President Donald Trump’s public pleas for a ban on Muslims entering the United States could turn out to be a threat to the legality of his executive order imposing immigration restrictions, or so it appeared after a federal appeals court held a historic hearing Tuesday afternoon on that order. Although the order in specific terms is not aimed at Muslims, the challengers have offered the president’s own words to prove that it actually was, and the three-judge panel appeared inclined to consider that as valid evidence.
The three judges of the U.S. Court of Appeals for the Ninth Circuit, holding the one-hour hearing by telephone hookup with each of them joining in from a different city, made suggestions that they will seriously consider ruling broadly, not narrowly, on the Trump Administration’s defense of the order and its request to put it back into full effect. It has been on a temporary hold since a federal trial judge in Seattle blocked it last Friday pending further review.
A broader ruling by the appeals court, either in favor of or against the presidential order, could set the stage for an early review of the high-stakes constitutional controversy by the Supreme Court.
Specifically at issue is the government’s request for an appeals court order to postpone the Seattle judge’s temporary restraining order while federal lawyers pursue an appeal to get it overturned. The prospect arose during the hearing that the panel might even reach for a ruling that would directly decide the merits of the order’s legality. The presiding judge, Michelle T. Friedland, appeared to be most inclined to do that.
From the tone and content of the judges’ questions to the two lawyers, it appeared that Judge Friedland and Senior Judge William C. Canby, Jr., were more skeptical of the Trump order’s validity, while the third member, Judge Richard Clifton, appeared more doubtful of the arguments made for the two states challenging the president’s action.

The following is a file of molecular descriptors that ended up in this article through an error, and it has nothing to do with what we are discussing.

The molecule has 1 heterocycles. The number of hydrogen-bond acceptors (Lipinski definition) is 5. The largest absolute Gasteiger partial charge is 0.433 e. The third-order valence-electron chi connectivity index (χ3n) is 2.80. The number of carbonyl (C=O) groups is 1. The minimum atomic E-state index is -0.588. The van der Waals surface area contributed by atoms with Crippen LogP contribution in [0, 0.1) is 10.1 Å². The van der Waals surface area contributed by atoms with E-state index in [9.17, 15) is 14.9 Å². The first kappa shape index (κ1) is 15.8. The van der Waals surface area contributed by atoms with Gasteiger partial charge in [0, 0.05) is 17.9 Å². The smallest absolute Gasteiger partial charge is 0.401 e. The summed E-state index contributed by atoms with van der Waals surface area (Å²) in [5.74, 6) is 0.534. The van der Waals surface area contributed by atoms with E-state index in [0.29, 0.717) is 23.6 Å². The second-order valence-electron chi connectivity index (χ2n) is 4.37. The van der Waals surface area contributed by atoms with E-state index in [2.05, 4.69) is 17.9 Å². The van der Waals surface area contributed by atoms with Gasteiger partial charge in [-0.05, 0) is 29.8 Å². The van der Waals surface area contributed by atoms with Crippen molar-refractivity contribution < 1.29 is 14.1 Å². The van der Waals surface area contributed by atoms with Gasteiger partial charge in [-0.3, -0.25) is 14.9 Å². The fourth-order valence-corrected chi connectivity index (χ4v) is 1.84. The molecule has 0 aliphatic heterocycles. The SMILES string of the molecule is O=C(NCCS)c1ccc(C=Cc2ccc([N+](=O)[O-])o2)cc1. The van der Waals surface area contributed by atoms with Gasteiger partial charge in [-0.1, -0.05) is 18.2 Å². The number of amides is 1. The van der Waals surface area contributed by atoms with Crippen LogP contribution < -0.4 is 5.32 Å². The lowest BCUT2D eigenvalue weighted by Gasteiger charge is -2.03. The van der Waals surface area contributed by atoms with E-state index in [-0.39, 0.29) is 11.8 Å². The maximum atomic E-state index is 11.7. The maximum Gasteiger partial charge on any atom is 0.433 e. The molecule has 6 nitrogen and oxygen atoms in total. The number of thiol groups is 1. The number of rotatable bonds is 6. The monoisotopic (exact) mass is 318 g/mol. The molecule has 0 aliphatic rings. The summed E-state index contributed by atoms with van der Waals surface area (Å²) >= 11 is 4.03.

But, when the issue arose over whether the panel should consider President Trump’s own statements that he wanted a ban on Muslims although the final order itself does not say that, even Judge Clifton said evidence of that was clearly “on the table.” That evidence could help bolster one of the core constitutional arguments of the challenging states – that the order is an unconstitutional form of religious discrimination.
The states’ lawyer, Washington’s state solicitor general, Noah Purcell, had the most difficulty during the hearing with tough questioning from Judge Clifton. The judge expressed doubt that the executive order in final form should be interpreted as a Muslim ban when it only targeted nations that perhaps have no more than 15 percent of the world’s followers of Islam.
The Trump Administration lawyer, Justice Department special counsel August E. Flentje, drew the toughest questions from Judge Friedland. She sharply questioned whether the government had recent evidence to justify its view that the seven targeted nations with Muslim majorities were, in fact, a genuine threat of exporting terrorism to the United States. When Flentje started to call up a few examples of potential threats, the judge cut him off by noting that such information was not technically before the court.
In recent days, the Trump legal team has been pressing a fallback argument in case the appeals court refused to put back into the effect the full scope of the executive order. At most, they argued, a ban on enforcement should be limited solely to protect foreign nationals who already have ties to the U.S. but are temporarily abroad or plan to travel in the future.
But none of the three judges appeared interested in an attempt to try to pick and choose between restrictions to be allowed or prohibited. Judge Clifton, for example, said the court would have no basis for editing the restrictions’ scope.
That judge also questioned the authority of White House attorneys to try to narrow the breadth of the Trump order after it had been issued. The court, he suggested, might be inclined to require the president and his top aides to rewrite the order to narrow it.
As the hearing ended, Judge Friedland said the court understood how important the case is, and said the judges would try to issue a decision “as soon as possible.” Given the complexity of the case, and the judges’ potentially differing approaches, it appeared doubtful that a full-scale opinion would emerge before sometime Wednesday at the earliest. It is possible that a brief order could come out earlier, to be explained later.
(This post also appears today at Constitution Daily, the blog of the National Constitution Center in Philadelphia.)